“Don’t drop it.” Dan commanded. “Put it gently on the floor.”

“Yes.” 

While the guide was putting the arm down Dan texted Robert Warszawa a top-priority code with his location at the exhibit.

“On my way.” Warszawa replied.

“Get forensic unit.” Dan texted.

“Will do.”

“What did you think you’re doing?” Another of the guides pushed people aside. “Oh it’s you! Not getting enough publicity for your stupid show. Get out of here before I call security.”

“They’re on their way.” Dan said.

“And put that camera down.” The guide turned to Cameron & tried to push him back.

“Too late.’ Cameron said, nodding at one of the news reporters with a camera on the other side of the crowd.

Jennifer stepped into the exhibit & held her hands over the shoulders of another of the mummies. 

“Another one.” She paled with the realization.

“Get out of there!” The first guide pulled her back into the crowd.

Warszawa arrived with Sergeant Coster with him.

“We’ve found them.” Dan said.
“Which them?” Coster asked.

“The remains of some of the children.” He pointed the the display. “Mummified.”

Sergeant Coster kneeled to inspect the arm on the floor. She stood. “That is a human bone. How can you be sure it is one of the children?”

“The fabric.” He pulled up the photo of him & Timmy sitting on the steps. “The same stripes. The same colours.”

“Okay.” she sighed deeply. “We’ll have to close down the exhibit to the public.”

“You can’t …”
“We can & we will.” She said.

“This is some cheap publicity stunt. How do se know you didn’t plant this here.” The guide stared at Dan.

“Ask your security cameras.” Dan pointed to one of them. 

“Everyone please exit the exhibit hall.” Coster & two officers escorted the public from the hall. “The forensics team require all the space they can get.”

“You can’t shut me down!” Winston Chamberlain strode into the hall. “Not now. With what’s going on!”

“Mr. Chamberlain, the Tut exhibit is closed to the public. The rest of the facility will remain open.”

“Just because one of these … props had a bone in it? You don’t even know if it’s a human bone. Or even a real bone.”

“I know it’s a real bone.” Sergeant Coster said.  “The forensic’s team will be here shortly. If it a human isn’t then you can reopen. Is this all of the mummies?”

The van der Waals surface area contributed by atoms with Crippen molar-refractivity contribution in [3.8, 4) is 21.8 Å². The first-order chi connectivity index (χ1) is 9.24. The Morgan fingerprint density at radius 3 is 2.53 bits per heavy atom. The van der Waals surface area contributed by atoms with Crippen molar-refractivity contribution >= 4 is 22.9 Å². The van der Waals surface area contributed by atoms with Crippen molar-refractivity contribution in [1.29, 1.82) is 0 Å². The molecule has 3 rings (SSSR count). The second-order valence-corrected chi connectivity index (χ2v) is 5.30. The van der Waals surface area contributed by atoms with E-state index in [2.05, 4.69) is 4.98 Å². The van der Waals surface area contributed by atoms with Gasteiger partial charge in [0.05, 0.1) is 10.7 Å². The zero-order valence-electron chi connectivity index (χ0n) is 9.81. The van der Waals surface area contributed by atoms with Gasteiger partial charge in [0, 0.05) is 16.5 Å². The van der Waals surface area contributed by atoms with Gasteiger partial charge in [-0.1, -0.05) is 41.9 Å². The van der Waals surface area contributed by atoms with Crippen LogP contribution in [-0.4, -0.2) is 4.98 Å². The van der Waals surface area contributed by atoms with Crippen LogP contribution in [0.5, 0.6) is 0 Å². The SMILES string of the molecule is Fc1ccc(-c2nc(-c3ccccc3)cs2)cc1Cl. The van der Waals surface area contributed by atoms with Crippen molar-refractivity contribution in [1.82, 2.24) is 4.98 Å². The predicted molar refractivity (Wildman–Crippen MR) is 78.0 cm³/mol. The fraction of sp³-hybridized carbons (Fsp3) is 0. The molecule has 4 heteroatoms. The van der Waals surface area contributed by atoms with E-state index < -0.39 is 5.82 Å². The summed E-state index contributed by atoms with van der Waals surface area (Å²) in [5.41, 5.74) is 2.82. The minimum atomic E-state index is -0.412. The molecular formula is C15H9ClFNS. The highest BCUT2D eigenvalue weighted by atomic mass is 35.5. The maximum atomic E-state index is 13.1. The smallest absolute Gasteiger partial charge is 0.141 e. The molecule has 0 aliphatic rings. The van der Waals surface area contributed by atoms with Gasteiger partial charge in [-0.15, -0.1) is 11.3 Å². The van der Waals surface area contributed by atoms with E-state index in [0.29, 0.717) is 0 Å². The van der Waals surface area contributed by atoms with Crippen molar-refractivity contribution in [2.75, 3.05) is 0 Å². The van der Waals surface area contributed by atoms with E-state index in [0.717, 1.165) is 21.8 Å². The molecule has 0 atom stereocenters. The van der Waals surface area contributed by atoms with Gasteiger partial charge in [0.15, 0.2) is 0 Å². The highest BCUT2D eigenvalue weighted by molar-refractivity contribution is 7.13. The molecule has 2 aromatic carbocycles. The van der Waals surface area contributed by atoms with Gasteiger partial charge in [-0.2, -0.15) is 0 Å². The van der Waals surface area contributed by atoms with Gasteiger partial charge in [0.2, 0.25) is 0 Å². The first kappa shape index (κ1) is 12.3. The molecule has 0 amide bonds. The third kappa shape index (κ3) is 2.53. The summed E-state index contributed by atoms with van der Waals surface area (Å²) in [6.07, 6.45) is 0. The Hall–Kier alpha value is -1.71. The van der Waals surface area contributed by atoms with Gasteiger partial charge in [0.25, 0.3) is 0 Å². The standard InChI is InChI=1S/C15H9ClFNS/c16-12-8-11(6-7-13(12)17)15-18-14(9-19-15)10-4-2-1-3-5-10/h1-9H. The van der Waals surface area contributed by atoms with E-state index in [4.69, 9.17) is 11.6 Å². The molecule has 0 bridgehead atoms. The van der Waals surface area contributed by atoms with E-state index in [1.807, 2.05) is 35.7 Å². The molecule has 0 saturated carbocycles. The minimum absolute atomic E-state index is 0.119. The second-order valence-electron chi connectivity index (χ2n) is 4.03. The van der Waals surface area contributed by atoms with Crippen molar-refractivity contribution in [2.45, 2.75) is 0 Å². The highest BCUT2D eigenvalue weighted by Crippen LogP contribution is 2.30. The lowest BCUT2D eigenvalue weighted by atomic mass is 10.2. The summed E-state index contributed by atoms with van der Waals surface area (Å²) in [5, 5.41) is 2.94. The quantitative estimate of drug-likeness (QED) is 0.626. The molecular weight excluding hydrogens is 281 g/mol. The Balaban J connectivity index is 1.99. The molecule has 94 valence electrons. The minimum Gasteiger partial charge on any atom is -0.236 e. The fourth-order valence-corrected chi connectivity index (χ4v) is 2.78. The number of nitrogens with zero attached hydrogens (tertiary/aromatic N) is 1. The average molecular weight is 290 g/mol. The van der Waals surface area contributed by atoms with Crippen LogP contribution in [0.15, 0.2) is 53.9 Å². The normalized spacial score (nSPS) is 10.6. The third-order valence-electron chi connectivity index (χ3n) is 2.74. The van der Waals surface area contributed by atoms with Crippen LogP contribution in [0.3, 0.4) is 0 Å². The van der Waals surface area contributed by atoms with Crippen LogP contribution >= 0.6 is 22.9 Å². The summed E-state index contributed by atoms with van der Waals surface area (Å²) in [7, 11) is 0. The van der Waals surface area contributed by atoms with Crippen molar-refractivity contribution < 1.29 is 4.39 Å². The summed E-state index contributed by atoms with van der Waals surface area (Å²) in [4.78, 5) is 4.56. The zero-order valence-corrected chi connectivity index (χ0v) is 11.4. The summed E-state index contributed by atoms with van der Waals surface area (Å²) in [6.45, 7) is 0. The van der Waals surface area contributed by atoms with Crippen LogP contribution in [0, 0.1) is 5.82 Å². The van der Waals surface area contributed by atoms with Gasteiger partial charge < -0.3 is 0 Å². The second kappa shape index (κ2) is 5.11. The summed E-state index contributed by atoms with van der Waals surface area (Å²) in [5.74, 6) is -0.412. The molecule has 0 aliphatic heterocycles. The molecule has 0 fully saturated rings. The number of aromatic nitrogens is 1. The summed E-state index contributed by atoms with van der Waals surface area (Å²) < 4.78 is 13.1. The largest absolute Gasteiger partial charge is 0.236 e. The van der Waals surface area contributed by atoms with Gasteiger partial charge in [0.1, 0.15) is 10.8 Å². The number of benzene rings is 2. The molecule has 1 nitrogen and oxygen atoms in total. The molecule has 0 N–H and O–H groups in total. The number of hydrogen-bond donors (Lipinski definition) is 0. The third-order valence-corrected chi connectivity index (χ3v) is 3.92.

“No. We left three in storage. There wasn’t enough space to put up the entire array.” Winston said.

“Okay, we don’t know for a fact that these are the remains of any of those children.” Warszawa said. “Mr. James, do you have any proof other than your fuzzy photograph?” Winston made air quotes when he said fuzzy.

“I trust my gut. This is them. Maybe not all of them but some of them.”

The forensic team arrived followed by some TV crews that had been covering the gala.

As they arrived a reported stepped to the entry of the hall.

“Stacy Molefski, here. We are interrupting the broadcast of the Chamberlain Gala with breaking news. Authorities have discovered human remains in one of the museums exhibits. Remains that may be a clues in the recently re-opened cold case of the children who disappeared in the 80’s …. Mr. James. Mr. James?”

Dan reluctantly went over to her.
“What can you tell me about this unexpected discovery?”

“Stacy you know about as much as I do. I can’t comment until we get confirmation for the Forensic team that these are actually human bones.”

“And if they are what can they tell about those missing children.”

“First they’ll need dna testing to ascertain identity. That could take up to two weeks.” Dan said. “It’s not like you see in TV crime shows where they put a drop on the bone, run that result through a computer & up pops photos of the victim.”

“Dan?” Warszawa waved from him to come back to the exhibit.

“As you can see I have official business to take care of.”

“Thanks for your time Mr. James.”

Dan walked over to Warszawa.

“You were right.” Warszawa said. “These are human bones. The examiner believes the size indicates the ones here are children bones. They’ve done a cursory check of the other mummies & there are bones of some sort in all of them.”